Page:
In 1980, Robert Mugabe of Zimbabwe, one of the world’s longest-serving rulers, won an election and became president of the country. During the post-independence era, he was known for leading the revolutionary movement to end white ownership of land and striving for racial reconciliation.
In 1985, Hun Sen of Cambodia, also one of the world's longest-serving rulers, became the prime minister of Cambodia in a new government installed by Vietnam. He was credited with leading a revolutionary force that ousted the Khmer Rouge regime and achieving economic growth after the devastation of war.
Both were labeled “strongmen” and kept a firm grip on power.
After 37 years in power, on November 21, Mugabe, who once vowed to remain in power until the age of 100, resigned from office after a week under house arrest following a coup led by his top generals.
“Thirty-seven years of rule means that no matter what leaders want and declare to their people—such as their demand to rule another decade—change is unavoidable. Change is the only constant.” Ear Sophal, Associate Professor of Diplomacy & World Affairs at Occidental College, said in an email.
Though both countries made international headlines in the same month. But changes are also happening in Cambodia. Hun Sen, after 32 years in power and vowing to remain for another 10 years, has dissolved his main opposition, the Cambodia National Rescue Party (CNRP), also in November.
The self-exiled former opposition party leader, Sam Rainsy, posted on his Facebook page that next year’s election in Cambodia also sees the departure of a strongman.
“Cambodian will similarly celebrate the fall of dictator Hun Sen who has also been in power for more than 30 years. Like in Zimbabwe, the armed forces in Cambodia should side with the people and stop obeying orders from the dictator,” he wrote.
Ruling Cambodian People’s Party spokesman Sok Eysan quickly sent a message urging journalists to “not compare Zimbabwe to Cambodia”.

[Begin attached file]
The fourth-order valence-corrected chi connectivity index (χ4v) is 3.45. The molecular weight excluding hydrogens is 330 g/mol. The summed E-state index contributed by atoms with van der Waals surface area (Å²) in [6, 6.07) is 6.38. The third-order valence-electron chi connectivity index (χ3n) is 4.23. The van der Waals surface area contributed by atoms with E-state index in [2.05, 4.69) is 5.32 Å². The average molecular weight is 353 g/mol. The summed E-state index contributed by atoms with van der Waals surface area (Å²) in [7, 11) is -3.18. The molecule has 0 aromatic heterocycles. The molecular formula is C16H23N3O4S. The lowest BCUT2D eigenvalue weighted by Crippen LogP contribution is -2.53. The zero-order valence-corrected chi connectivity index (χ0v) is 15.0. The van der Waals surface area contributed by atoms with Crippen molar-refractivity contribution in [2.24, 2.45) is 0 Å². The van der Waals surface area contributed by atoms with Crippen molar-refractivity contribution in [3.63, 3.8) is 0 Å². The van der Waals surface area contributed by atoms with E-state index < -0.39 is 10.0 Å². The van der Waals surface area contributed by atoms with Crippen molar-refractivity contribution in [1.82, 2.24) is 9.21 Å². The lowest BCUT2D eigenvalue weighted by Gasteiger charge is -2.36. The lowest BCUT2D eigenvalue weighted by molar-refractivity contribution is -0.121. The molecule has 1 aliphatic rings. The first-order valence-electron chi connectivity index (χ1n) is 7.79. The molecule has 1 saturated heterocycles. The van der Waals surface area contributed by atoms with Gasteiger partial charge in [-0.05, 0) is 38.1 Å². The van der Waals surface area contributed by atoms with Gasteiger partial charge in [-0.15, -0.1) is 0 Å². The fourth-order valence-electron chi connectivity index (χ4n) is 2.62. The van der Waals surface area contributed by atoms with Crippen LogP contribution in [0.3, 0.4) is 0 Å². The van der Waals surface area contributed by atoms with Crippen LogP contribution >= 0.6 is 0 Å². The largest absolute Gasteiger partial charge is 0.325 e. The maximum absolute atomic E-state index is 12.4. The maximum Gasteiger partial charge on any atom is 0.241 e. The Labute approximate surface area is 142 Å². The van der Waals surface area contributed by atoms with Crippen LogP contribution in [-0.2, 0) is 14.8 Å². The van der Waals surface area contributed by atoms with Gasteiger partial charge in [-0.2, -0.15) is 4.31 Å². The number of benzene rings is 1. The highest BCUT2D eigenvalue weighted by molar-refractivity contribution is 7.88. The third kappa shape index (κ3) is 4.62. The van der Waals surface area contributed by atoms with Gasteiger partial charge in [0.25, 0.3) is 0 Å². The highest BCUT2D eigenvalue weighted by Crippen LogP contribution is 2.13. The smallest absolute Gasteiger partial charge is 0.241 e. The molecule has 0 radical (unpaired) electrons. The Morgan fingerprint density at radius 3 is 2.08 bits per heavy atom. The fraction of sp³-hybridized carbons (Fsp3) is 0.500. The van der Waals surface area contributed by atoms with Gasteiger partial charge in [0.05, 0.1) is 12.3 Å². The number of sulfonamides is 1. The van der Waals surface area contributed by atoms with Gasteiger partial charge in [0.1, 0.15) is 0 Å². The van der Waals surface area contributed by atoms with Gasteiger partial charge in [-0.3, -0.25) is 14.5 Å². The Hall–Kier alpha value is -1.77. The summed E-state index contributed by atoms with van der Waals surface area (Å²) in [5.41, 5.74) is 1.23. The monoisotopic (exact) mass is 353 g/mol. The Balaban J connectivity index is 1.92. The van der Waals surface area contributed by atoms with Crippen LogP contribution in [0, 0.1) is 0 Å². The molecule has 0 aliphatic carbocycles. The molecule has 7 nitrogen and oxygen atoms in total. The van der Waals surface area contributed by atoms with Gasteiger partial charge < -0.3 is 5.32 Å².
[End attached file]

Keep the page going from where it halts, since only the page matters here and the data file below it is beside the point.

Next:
In an interview with VOA Khmer, Eysan rejected the idea of taking Zimbabwe as an example of regime change in Cambodia.
“Zimbabwe and Cambodia are as different as the sky and the land. Grandpa Mugabe is now 93 years old; and as the law of nature and the fact that he may not have the ability to perform well, he is destined to resign,” Eysan said, adding that “people do not care how long a particular leader rules as long as they live in a peace, political stability and well-being”.
The transition in Zimbabwe may not offer much in the way of lessons or inspiration for Cambodia's opposition, according to Alvin Chheng-Hin Lim, a research fellow with International Public Policy, a consultancy, and author of “Cambodia and the Politics of Aesthetics”. Rather than a popular uprising against autocracy, the transition was “due to a conflict within the top elite of the ruling party [ZANU-PF]” he added.
Prior to the coup by military intervention, Mugabe wanted his wife Grace to rule after him.
“The long-time [Vice President] Mnangagwa retained the loyalty of the key party members and more importantly, the military leadership which helped him oust Grace Mugabe from power,” Lim said in an email.
“The legitimacy of the [Zimbabwe] government will remain in question until new elections take place that are competitive, free and fair,” Sophal said. “Sound familiar?”
Both leaders, Hun Sen and Mugabe, have created a similar legacy, Paul Chambers, a lecturer at the College of ASEAN Community Studies, Naresuan University, in Thailand, said. “They spearheaded political transitions in their countries, also stabilized their countries out of civil war.”
“Both were allies of the Soviet Union during the Cold War and both outlived the Soviet Union. But since the Cold War, both turned to capitalist development strategies to bankroll their authoritarian personalist regimes," he added.
Fortunately, Chambers said, Cambodia has experienced “enormous economic growth while Zimbabwe was a basket case of economic underdevelopment”. Yet he also warned that “If Hun Sen's economic policies are unable to keep Cambodia's macro-economy buoyant, then he has a Mugabe future for sure.”
Besides being notorious for keeping a tight grip on governments which have been accused of human rights violations and corruption, the commonalities of both leaders’ failure extends to a poor healthcare system. Mugabe and Hun Sen frequently visited the same country, Singapore, to seek medical treatment, rather than seek treatment in their respective countries.
After more than three decades in power, Hun Sen has become one of Beijing’s most important allies in Southeast Asia. His government can count on China’s support for the upcoming 2018 election. With China’s financial support, which doesn’t attach conditions and pressure to value human rights and democracy, Hun Sen can safely ignore criticism from the west.
In Zimbabwe, Mnangagwa, who was sworn in as president this week, is also accused of the same pattern of human rights abuses and corruption as his predecessor.
“Indeed, if you had competitive, free, and fair elections, you could replace the person in charge and would not be stuck with a dictator. Let’s just hope ‘The Crocodile’ doesn’t rule for another 37 years and plunge the country deeper into the abyss,” said Sophal.